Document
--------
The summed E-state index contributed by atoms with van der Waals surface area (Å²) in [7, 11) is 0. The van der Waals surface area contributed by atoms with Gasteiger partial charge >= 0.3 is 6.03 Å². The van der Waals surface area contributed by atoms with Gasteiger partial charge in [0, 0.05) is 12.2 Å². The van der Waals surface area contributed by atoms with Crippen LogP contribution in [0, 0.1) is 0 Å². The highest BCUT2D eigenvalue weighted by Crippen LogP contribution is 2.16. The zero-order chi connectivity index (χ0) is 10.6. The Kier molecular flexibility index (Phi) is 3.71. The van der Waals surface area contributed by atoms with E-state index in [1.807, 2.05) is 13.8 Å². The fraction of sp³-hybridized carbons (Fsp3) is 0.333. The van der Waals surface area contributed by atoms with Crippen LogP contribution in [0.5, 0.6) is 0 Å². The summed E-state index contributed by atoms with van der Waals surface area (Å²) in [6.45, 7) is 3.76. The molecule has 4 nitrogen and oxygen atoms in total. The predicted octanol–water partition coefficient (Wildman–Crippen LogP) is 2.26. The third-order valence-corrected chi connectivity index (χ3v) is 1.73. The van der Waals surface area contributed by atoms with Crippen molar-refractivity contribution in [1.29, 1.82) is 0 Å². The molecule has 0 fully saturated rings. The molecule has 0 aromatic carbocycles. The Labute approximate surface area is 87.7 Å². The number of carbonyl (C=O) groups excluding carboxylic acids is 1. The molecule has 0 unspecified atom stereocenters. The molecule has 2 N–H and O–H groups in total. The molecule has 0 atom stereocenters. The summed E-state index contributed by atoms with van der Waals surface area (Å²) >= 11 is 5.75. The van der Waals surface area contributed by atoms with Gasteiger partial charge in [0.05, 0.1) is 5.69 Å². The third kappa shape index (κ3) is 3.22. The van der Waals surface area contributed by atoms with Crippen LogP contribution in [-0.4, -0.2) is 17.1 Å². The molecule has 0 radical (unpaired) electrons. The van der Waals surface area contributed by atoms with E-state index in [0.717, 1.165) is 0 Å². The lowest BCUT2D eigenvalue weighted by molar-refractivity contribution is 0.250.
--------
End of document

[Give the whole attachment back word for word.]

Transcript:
The summed E-state index contributed by atoms with van der Waals surface area (Å²) in [7, 11) is 0. The van der Waals surface area contributed by atoms with Gasteiger partial charge >= 0.3 is 6.03 Å². The van der Waals surface area contributed by atoms with Gasteiger partial charge in [0, 0.05) is 12.2 Å². The van der Waals surface area contributed by atoms with Crippen LogP contribution in [0, 0.1) is 0 Å². The highest BCUT2D eigenvalue weighted by Crippen LogP contribution is 2.16. The zero-order chi connectivity index (χ0) is 10.6. The Kier molecular flexibility index (Phi) is 3.71. The van der Waals surface area contributed by atoms with E-state index in [1.807, 2.05) is 13.8 Å². The fraction of sp³-hybridized carbons (Fsp3) is 0.333. The van der Waals surface area contributed by atoms with Crippen LogP contribution in [0.5, 0.6) is 0 Å². The summed E-state index contributed by atoms with van der Waals surface area (Å²) in [6.45, 7) is 3.76. The molecule has 4 nitrogen and oxygen atoms in total. The predicted octanol–water partition coefficient (Wildman–Crippen LogP) is 2.26. The third-order valence-corrected chi connectivity index (χ3v) is 1.73. The van der Waals surface area contributed by atoms with Crippen molar-refractivity contribution in [1.29, 1.82) is 0 Å². The molecule has 0 fully saturated rings. The molecule has 0 aromatic carbocycles. The Labute approximate surface area is 87.7 Å². The number of carbonyl (C=O) groups excluding carboxylic acids is 1. The molecule has 0 unspecified atom stereocenters. The molecule has 2 N–H and O–H groups in total. The molecule has 0 atom stereocenters. The summed E-state index contributed by atoms with van der Waals surface area (Å²) >= 11 is 5.75. The van der Waals surface area contributed by atoms with Gasteiger partial charge in [0.05, 0.1) is 5.69 Å². The third kappa shape index (κ3) is 3.22. The van der Waals surface area contributed by atoms with Crippen LogP contribution in [-0.4, -0.2) is 17.1 Å². The molecule has 0 radical (unpaired) electrons. The van der Waals surface area contributed by atoms with E-state index in [0.717, 1.165) is 0 Å². The lowest BCUT2D eigenvalue weighted by molar-refractivity contribution is 0.250.